Table 1. Fungal isolates chosen for the study of the antifungal activity of essential and recovery oils from Matricaria chamomilla flowers.
IsolatesSubstrataStrainAccession Number
Aspergillus flavusMuseum Gypsum board AntiqueAFl375MH355958
Aspergillus nigerArchaeological ManuscriptsFC24771MH355955
Aspergillus terreusMuseum archaeological tissueY.H. Yeh V0103MH355953
Fusarium culmorumMuseum organic materialsCBS 128537MH355954
Table 2. Inhibition percentage of the diameter growth of A. niger, A. terreus, A. flavus, and F. culmorum as affected by essential and recovery oils from M. chamomilla.
Table 2. Inhibition percentage of the diameter growth of A. niger, A. terreus, A. flavus, and F. culmorum as affected by essential and recovery oils from M. chamomilla.
Oil Type Inhibition Percentage of Diameter Growth
Oil Conc. µL/mLAspergillus flavusAspergillus terreusAspergillus nigerFusarium culmorum
Negative control0.000.000.000.00
Sertaconazol (3 g/L)88.66 ± 1.1589.66 ± 1.5287 ± 191 ± 1
Essential oil2510.66 ± 5.514.33 ± 1.1563.33 ± 2.5123.33 ± 2.31
5028.33 ± 4.169.66 ± 3.2168.33 ± 1.5250 ± 5
7537.66 ± 4.5158.33 ± 2.5173 ± 1.7365.33 ± 0.57
10052.33 ± 2.5110084 ± 186.66 ± 0.57
Recovery oil254.66 ± 2.517 ± 2.6451 ± 3.618 ± 3
5025 ± 222.66 ± 0.5766 ± 130.66 ± 3.51
7531.33 ± 3.7865.66 ± 1.5278 ± 1.7336 ± 2
10047.33 ± 2.5110085 ± 257.66 ± 2.51
p-value ********
Values are means ± SD, **: Highly significant at 0.01 level of probability.
Table 3. Chemical composition of the essential oil from M. chamomilla (fresh flowers).
Table 3. Chemical composition of the essential oil from M. chamomilla (fresh flowers).
Compound NameRetention Time (min)Area %Molecular FormulaMolecular WeightStandard IndexReverse Standard Index
Decane3.220.20C10H22142808916
Sabinene3.440.29C10H16136810823
β-Pinene4.710.22C10H16136812852
Undecane4.770.24C11H24156861923
Myrcene5.790.37C10H16136856920
d-Limonene6.5915.25C10H16136924924
Tetradecane6.920.35C14H30198877929
γ-Terpinene7.643.54C10H16136934944
m-Cymene8.210.71C10H14134908944
Ocimene8.520.23C10H16136858865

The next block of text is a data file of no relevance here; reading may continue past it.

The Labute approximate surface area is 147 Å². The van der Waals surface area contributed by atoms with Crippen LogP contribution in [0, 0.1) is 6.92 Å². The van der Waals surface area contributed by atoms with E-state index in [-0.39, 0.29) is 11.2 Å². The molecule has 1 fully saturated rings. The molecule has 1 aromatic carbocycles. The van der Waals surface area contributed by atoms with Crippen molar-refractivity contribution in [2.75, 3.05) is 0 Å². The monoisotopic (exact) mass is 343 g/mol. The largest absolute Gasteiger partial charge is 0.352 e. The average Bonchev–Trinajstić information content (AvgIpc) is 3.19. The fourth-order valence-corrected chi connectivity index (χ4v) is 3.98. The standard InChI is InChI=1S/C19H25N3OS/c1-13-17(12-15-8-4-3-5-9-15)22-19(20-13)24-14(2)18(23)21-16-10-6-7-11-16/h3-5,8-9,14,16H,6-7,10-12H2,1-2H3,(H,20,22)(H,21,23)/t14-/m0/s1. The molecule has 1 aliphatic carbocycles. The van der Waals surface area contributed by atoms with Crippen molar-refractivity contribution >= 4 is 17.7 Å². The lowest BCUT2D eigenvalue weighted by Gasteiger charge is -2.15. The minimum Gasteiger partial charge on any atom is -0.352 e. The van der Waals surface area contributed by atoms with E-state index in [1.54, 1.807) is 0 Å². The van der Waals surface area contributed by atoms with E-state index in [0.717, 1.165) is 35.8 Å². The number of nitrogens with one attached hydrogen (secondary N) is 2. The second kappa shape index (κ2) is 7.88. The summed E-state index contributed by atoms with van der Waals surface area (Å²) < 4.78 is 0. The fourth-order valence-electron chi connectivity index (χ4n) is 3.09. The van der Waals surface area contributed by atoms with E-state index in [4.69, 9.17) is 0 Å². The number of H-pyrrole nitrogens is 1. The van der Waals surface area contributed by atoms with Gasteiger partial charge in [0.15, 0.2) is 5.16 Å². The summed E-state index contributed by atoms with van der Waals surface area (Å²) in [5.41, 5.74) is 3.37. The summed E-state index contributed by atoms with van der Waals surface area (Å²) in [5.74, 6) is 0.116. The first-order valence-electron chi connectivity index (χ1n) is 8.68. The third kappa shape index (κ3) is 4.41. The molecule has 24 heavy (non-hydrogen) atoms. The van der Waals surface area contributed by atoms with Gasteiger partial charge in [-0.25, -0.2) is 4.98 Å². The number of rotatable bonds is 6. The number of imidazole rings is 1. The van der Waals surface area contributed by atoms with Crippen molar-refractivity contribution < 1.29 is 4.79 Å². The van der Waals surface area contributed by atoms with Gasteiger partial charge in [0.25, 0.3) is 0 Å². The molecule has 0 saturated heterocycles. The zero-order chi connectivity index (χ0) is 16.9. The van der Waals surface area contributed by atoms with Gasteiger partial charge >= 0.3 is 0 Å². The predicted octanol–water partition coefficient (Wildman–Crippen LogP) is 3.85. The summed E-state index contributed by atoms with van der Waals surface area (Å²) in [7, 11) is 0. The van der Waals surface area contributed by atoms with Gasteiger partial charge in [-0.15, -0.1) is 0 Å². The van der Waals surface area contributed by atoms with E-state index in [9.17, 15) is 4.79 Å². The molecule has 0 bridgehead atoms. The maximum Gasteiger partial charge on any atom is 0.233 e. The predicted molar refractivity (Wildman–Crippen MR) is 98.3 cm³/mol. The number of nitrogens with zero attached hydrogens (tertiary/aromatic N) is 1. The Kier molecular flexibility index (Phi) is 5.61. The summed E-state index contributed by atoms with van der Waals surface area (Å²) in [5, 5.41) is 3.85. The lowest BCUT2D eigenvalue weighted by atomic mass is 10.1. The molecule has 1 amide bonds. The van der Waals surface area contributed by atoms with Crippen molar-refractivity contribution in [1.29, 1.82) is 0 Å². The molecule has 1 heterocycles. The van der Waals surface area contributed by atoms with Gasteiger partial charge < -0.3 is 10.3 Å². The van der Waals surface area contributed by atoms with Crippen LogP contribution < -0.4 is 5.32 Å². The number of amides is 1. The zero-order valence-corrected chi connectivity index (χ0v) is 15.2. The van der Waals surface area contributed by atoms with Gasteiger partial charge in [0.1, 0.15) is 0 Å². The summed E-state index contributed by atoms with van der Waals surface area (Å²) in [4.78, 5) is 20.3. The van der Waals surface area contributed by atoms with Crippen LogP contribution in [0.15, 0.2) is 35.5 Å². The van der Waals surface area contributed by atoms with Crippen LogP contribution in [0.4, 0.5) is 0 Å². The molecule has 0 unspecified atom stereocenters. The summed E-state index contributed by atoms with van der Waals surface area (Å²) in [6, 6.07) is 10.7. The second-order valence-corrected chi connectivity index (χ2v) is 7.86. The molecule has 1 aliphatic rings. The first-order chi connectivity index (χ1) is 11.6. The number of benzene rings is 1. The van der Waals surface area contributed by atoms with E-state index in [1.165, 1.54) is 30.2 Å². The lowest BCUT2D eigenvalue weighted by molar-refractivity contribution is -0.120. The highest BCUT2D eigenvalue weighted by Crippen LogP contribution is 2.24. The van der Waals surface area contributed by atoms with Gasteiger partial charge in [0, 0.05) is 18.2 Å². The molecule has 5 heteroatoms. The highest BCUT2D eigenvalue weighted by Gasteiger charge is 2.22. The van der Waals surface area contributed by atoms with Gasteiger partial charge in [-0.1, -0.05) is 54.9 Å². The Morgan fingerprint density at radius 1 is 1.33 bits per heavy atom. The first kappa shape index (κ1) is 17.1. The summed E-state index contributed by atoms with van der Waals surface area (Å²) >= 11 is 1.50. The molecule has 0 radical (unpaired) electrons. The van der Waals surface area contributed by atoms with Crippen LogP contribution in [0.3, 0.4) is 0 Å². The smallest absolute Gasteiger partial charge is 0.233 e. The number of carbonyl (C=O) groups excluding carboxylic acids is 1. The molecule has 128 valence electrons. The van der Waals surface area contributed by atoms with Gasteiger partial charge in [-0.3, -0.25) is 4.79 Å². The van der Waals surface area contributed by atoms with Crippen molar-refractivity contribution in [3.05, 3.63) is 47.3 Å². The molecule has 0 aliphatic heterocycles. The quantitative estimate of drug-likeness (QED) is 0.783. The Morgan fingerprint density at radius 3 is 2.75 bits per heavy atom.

Citronellal13.543.02C10H18O154948950
Linalool15.210.21C10H18O154899936
Isopulegol15.770.26C10H18O154898951
β-Caryophyllene16.470.87C15H24204920944
Aromadendrene17.610.22C15H24204853915
(Z)-β-farnesene18.2927.00C15H24204928929
α-Muurolene18.710.35C15H24204854886
α-Terpineol18.820.73C10H18O154853894
Chamazulene32.980.73C14H16184781815
(E)-Germacrene D19.153.71C15H24204947954
(Z,E)-α-Farnesene19.550.95C15H24204905931
Lepidozene19.681.61C15H24204898905
α-Farnesene20.085.62C15H24204949955
Δ-Cadinene20.220.66C15H24204886929
Citronellol20.371.00C10H20O156907917
Diethylene glycol24.900.39C4H10O3106818891
2,5-Octadecadiynoic acid methyl ester26.120.20C19H30O2290686692
Dimethyl anthranilate26.880.69C9H11NO2165676721
Viridiflorol27.050.20C15H26O222795894
Spathulenol27.840.39C15H24O220801852
α-Bisabolol oxide B28.050.86C15H26O2238855891
Bisabolone oxide28.850.58C15H24O2236781850
2′-Hexyl-1,1′-bicyclopropane-2-octanoic acid methyl ester29.020.18C21H38O2322695709
α-Bisabolol29.610.32C15H26O222773889
α-Cadinol29.880.26C15H26O222757823
α-Bisabolol oxide A33.4414.90C15H26O2238858870
Palmitic acid36.256.44C16H32O2256850877
Table 4. Chemical composition of the recovered oil M. chamomilla (fresh flowers).
Table 4. Chemical composition of the recovered oil M. chamomilla (fresh flowers).
Compound NameRetention Time (min)Area %Molecular FormulaMolecular WeightStandard IndexReverse Standard Index
5-Ethyl-2-nonanol3.350.52C11H24O172730744
1-Isobutyl-3-methyl-cyclopentane3.460.39C10H20140710771
Undecane4.765.03C11H24156899944
1-Hexadecanol, 2-methyl-5.110.69C17H36O256759762
2-methyl undecane5.951.11C12H26170835892
Decyl Ether6.150.58C20H42O298789804
d-Limonene6.558.82C10H16136904915
Dodecane6.925.92C12H26170923929
2,6,10,14-Tetramethylheptadecane8.241.00C21H44296790843
Nonadecane8.351.54C19H40268789869
Citronellal13.564.24C10H18O154800820
Chamazulene18.263.50C15H24204912930
α-Terpineol18.853.73C10H18O154790796
α-Farnesene20.055.16C15H24204916941
2-(2-Hydroxyethoxy)ethanol24.901.60C4H10O3106849883
α-Bisabolol oxide B28.057.13C15H26O2238824870
Bisabolone oxide28.843.81C15H24O2236728809
Cyclopropanetetradecanoic acid, 2-octyl-methyl ester30.620.46C26H50O2394738750
α-Bisabolol oxide A33.0818.60C15H26O2238852870
Oleic acid33.174.51C18H34O2282744844
Heptaethylene glycol34.001.38C14H30O8326775811

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EL-Hefny, M.; Abo Elgat, W.A.A.; Al-Huqail, A.A.; Ali, H.M. Essential and Recovery Oils from Matricaria chamomilla Flowers as Environmentally Friendly Fungicides Against Four Fungi Isolated from Cultural Heritage Objects. Processes 2019, 7, 809. https://doi.org/10.3390/pr7110809

AMA Style

EL-Hefny M, Abo Elgat WAA, Al-Huqail AA, Ali HM. Essential and Recovery Oils from Matricaria chamomilla Flowers as Environmentally Friendly Fungicides Against Four Fungi Isolated from Cultural Heritage Objects. Processes. 2019; 7(11):809. https://doi.org/10.3390/pr7110809

Chicago/Turabian Style

EL-Hefny, Mervat, Wael A.A. Abo Elgat, Asma A. Al-Huqail, and Hayssam M. Ali. 2019. "Essential and Recovery Oils from Matricaria chamomilla Flowers as Environmentally Friendly Fungicides Against Four Fungi Isolated from Cultural Heritage Objects" Processes 7, no. 11: 809. https://doi.org/10.3390/pr7110809